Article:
And here it is again with the backstitching done.


It has taken ages and I found it a real chore.  It was very difficult to find where to stitch from the chart, as I had already covered my stitched guidelines, and the colours used are similar in colour and tone.  I may have missed some on the hair, but I don’t think the backstitching on the hair and the bodice show at all.  On the other hand, on the rest of the piece, it certainly makes a difference.

Now I need to find a frame.  There is no way this piece will not be displayed.  I don’t like to think how many hours it has taken!

So what is next?

For my birthday I received Pat Trott’s book, ‘Beginner’s Guide to Mountmellick Embroidery’.  I have been meaning to give this a try.

In November 2010 I bought some Mountmellick thread.  When reading the book, I realised that I need more than one thickness of thread, and I had no idea which thickness I have.  That’s what happens when you buy things at shows, without actually needing them for a specific project!  I bought the thread from Empress Mills, so I phoned them, and they were able to identify it from the colour of the cone.

The correct fabric for Mountmellick work is not easy to come by.   A few weeks ago I sent for the Empress Mills catalogue .  I remembered the wide range of good I had seen at the show.  They are just a little too far away for me to be tempted to visit them, and the postage on my order will probably be less than the fuel would cost!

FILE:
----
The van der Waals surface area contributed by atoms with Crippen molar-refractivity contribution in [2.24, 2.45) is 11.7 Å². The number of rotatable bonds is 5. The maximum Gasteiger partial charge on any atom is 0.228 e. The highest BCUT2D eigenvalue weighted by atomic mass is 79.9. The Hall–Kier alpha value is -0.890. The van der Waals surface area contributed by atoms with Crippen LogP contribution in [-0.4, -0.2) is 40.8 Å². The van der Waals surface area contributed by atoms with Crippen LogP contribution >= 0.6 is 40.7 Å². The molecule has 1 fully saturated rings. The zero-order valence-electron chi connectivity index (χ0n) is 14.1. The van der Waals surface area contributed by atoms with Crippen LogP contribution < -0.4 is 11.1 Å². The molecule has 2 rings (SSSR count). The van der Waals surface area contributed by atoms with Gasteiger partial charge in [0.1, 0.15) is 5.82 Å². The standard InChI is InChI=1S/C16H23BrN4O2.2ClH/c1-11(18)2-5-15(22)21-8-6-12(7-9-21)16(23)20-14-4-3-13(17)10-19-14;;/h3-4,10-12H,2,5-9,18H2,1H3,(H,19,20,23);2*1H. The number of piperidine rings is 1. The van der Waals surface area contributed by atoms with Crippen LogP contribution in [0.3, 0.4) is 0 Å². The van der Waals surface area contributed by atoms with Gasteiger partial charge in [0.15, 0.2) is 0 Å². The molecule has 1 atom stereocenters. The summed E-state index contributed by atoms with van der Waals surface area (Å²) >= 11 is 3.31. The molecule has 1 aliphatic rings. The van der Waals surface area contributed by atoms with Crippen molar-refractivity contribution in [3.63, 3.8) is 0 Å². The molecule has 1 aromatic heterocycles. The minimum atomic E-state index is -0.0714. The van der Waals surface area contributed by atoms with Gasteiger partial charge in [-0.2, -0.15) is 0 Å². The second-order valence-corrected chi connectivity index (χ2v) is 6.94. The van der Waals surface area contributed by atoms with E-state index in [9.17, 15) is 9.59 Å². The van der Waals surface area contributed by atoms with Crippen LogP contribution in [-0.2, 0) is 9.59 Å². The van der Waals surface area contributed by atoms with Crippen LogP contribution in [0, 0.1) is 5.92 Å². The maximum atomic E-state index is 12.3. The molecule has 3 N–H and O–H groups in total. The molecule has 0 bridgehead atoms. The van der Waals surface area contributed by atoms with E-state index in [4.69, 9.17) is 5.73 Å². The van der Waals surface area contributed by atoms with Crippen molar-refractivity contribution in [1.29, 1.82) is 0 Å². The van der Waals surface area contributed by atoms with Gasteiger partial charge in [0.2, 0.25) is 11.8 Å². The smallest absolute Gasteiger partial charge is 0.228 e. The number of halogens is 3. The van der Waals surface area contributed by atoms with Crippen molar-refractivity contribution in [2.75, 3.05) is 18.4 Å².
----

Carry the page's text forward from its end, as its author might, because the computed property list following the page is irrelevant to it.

The other thing which has been tempting me is Needle Lace.  Some ladies at Embroiderers’ Guild have inspired me.  I tried this a while back, having been given basic instruction by an elderly lady. I cannot find my original piece, which is annoying me!.

From the library I have borrowed Catherine Barley’s book, ‘Needlelace Designs and Techniques Classic and Contemporary’.  I am glad I didn’t buy this without seeing it first, as it is not a beginners’ book.  I hadn’t realised  how many types of needlelace there are!  I have been investigating the history of the different types.  The book covers Gros Point de Venise and Point de Gaze, which appeal to me,  and Hollie point, which does not.

I am thinking of making some small pieces to adorn the flap of  my white cotton work bag.   Other ideas, such as drawn thread work are also floating round my mind.  The Mountmellick thread I have will be ideal for this.

So I think for a while I will be trying out new techniques, before setting out on a major project  (or finishe-ing any that are already started)


July 1, 2012. Tags: , , , , . Cross stitch, Drawn thread, Embroidery, Needle Lace. Leave a comment.

Jubilee Weekend

After the trauma of my computer problem being fixed, only for the monitor to give up the ghost 3 days later, then the whole thing refuse to boot two days after that, I bought a new computer.   I needed someone to help me set it up, and rescue my files from the hard drive, and we seem to have got there.  A new operating system and new software take a bit of getting used to.  That’s why I have not managed to post any news.


Fortunately, just before all this started, I had decided that ‘Melancholy’ just had to be finished, at one sitting, so to speak.  It’s the boring bit – acres of half cross stitch, all in the same shade.   How relaxing it has been during this difficult time to have some stitching which didn’t require too much concentration.  When this is done, all that remains is the backstitching which should bring the whole thing to life.